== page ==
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  25. Are Random Drift and Natural Selection Conceptually Distinct?Roberta L. Millstein - 2002 - Biology and Philosophy 17 (1):33-53.
    The latter half of the twentieth century has been marked by debates in evolutionary biology over the relative significance of natural selection and random drift: the so-called “neutralist/selectionist” debates. Yet John Beatty has argued that it is difficult, if not impossible, to distinguish the concept of random drift from the concept of natural selection, a claim that has been accepted by many philosophers of biology. If this claim is correct, then the neutralist/selectionist debates seem at best futile, and at worst, (...)
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  26.  4
    The ‘Agapic Behaviors’: Reconciling Organizational Citizenship Behavior with the Reward System.Roberta Sferrazzo - 2021 - Humanistic Management Journal 6 (1):19-35.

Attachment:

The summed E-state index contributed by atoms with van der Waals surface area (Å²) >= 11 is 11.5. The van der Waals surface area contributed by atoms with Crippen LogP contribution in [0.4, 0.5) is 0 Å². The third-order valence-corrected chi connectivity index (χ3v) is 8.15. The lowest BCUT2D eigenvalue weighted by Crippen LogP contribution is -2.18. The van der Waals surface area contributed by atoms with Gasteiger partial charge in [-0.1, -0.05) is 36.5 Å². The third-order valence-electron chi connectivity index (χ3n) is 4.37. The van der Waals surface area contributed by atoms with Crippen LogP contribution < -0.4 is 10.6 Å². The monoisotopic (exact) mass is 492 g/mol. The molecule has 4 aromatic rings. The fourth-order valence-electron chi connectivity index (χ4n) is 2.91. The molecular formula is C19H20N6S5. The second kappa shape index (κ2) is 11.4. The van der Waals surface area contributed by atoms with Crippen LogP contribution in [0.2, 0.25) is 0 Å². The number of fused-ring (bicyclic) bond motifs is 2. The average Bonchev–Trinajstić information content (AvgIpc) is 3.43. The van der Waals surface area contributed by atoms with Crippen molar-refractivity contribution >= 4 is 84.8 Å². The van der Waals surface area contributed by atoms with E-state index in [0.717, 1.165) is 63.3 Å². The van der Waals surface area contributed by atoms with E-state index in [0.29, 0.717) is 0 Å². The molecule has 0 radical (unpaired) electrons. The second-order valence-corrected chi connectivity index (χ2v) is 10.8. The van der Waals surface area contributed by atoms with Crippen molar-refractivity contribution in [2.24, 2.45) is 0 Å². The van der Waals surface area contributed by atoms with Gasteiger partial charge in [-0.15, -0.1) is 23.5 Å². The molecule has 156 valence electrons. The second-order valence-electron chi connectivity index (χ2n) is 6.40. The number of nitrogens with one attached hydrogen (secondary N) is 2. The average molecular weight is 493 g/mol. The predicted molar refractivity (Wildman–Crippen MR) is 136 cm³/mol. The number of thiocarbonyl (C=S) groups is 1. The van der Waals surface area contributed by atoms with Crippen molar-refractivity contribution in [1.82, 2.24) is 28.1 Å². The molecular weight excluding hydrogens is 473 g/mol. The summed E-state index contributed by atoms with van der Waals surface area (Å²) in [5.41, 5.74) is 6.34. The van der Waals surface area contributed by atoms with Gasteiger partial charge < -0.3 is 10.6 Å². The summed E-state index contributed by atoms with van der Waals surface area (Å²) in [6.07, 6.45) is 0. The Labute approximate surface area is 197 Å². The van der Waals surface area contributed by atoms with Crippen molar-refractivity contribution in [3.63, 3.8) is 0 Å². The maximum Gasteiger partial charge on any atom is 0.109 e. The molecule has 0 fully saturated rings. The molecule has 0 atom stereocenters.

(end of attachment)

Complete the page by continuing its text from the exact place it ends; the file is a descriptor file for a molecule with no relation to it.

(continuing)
Current corporate systems risk generating inequality among workers, insofar as they concentrate only on economic results by favoring, through the incentive and award system, only what can be seen, produced, and measured. As such, these systems are unable to recognize workers’ agapic behaviors – similar to the ones considered in organizational citizenship behavior literature – that cannot be quantified, i.e. workers’ generosity, humanity, kindness, compassion, help for others and mercy. Although these types of behaviors may appear unproductive or irrational, they (...)
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  27.  3
    The ‘Agapic Behaviors’: Reconciling Organizational Citizenship Behavior with the Reward System.Roberta Sferrazzo - 2021 - Humanistic Management Journal 6 (1):19-35.